When it come to secular and even many church stereotypes of Christians and Christ few come close. So just who are these people who we call ”Christians? He’s the forgotten hero who was mauled by lions in the great coliseum of Rome. He’s the defender of the faith who defied the tyranny of cardinals and kings and was burned at the stake or tortured to death in the dungeons of the Spanish Inquisition rather than renounce their faith. He’s the lowly believer who got up everyday and went to work, raised a family, paid the bills and quietly kept the faith and carried on. She’s the anonymous housewife, shopkeeper and professional who stood upon the promises of God in an age of compromise and seduction. He’s the humble peasant in feudal Europe who held to his simple faith and a few scraps of scriptural truth even when the Pope had banned the Bible and demanded absolute subservience to his decrees. They’re the family of pilgrims who rejected the state religion and made the hazardous journey across the Atlantic to the new world. He’s the quiet prayer warrior kneeling in his closet in the darkest night. He’s the missionary in China who struggled for years in obscurity only to see a meager handful of believers come to Christ. He’s the chief cook and bottle washer at a skid‑row mission serving meals to winos and homeless people after ministering a short sermon for their souls. He’s the Bible translator who was burned at the stake for printing the Bible for the common man. She’s the mother who taught her children about Jesus in a society who ridiculed her for being ignorant and backwards. He’s the high school sophomore who dared to believe when all of his classmates worshiped their teenage idols. He’s the inmate doing a 30 year stretch in San Quentin who surrendered his life to Christ in a concrete cell. They were those who continued to confess; “the cross before me, the world behind me” when others had turned back. She’s the young Cambodian Christian who refused to spit on the Bible and deny her faith even though the Khmer Rouge would put a bullet in her head. He’s the circuit riding preacher who carried the gospel to rough and tumble mining towns. He’s the long‑haired Jesus Freak preaching the gospel on Telegraph Avenue in Berkeley. He’s the humble pastor shepherding his flock without regards for fame and fortune. They’re the outlawed gathering of persecuted believers in a humble house church in Vietnam. He’s the huddled group of believers murdered by suicide bombers in a Muslim country. He’s the contemporary Christian who stands for the simplicity of the gospel in the face of multitudes with “itching ears” who have turned away from the truth. He’s the watchman on the wall in his lonely vigil who gives warning in the darkest hour to God’s people. She’s the stranger on the bus with the knowing look in her eyes just trying to make her way back home. She’s the anonymous Sunday school teacher who led me to Christ when I was nine years old and she’s the ex hippie chick who lead me back to Him during the “Jesus Movement”.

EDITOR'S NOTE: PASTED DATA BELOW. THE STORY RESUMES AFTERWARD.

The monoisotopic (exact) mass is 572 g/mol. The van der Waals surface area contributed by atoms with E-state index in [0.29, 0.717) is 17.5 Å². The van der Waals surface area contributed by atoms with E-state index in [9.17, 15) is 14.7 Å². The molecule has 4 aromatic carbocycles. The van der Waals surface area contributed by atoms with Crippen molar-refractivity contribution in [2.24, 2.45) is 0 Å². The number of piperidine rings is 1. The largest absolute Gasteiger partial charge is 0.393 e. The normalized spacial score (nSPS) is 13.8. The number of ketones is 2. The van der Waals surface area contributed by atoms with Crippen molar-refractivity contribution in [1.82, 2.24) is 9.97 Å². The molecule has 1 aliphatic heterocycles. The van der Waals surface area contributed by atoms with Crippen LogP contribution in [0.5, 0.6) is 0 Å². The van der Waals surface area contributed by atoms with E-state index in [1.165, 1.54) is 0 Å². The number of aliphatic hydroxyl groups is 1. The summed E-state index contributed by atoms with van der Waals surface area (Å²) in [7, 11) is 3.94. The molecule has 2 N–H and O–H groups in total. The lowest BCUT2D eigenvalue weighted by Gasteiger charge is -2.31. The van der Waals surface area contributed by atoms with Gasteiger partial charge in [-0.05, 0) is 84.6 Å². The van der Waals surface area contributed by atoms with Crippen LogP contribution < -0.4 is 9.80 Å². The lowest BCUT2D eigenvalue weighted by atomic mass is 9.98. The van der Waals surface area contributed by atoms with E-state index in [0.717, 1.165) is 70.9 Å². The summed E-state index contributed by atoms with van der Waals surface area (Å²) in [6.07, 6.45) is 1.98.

‑ And they are the countless millions of unsung heroes in the army of the Lord who have “fought the good fight” in their private fields of battle, who finished the race set before them and kept the faith” down through the ages. They are the courageous roll call of faithful brothers & sisters who will one day stand before Him and receive the ultimate accolade; “Well done thou good and faithful servant!”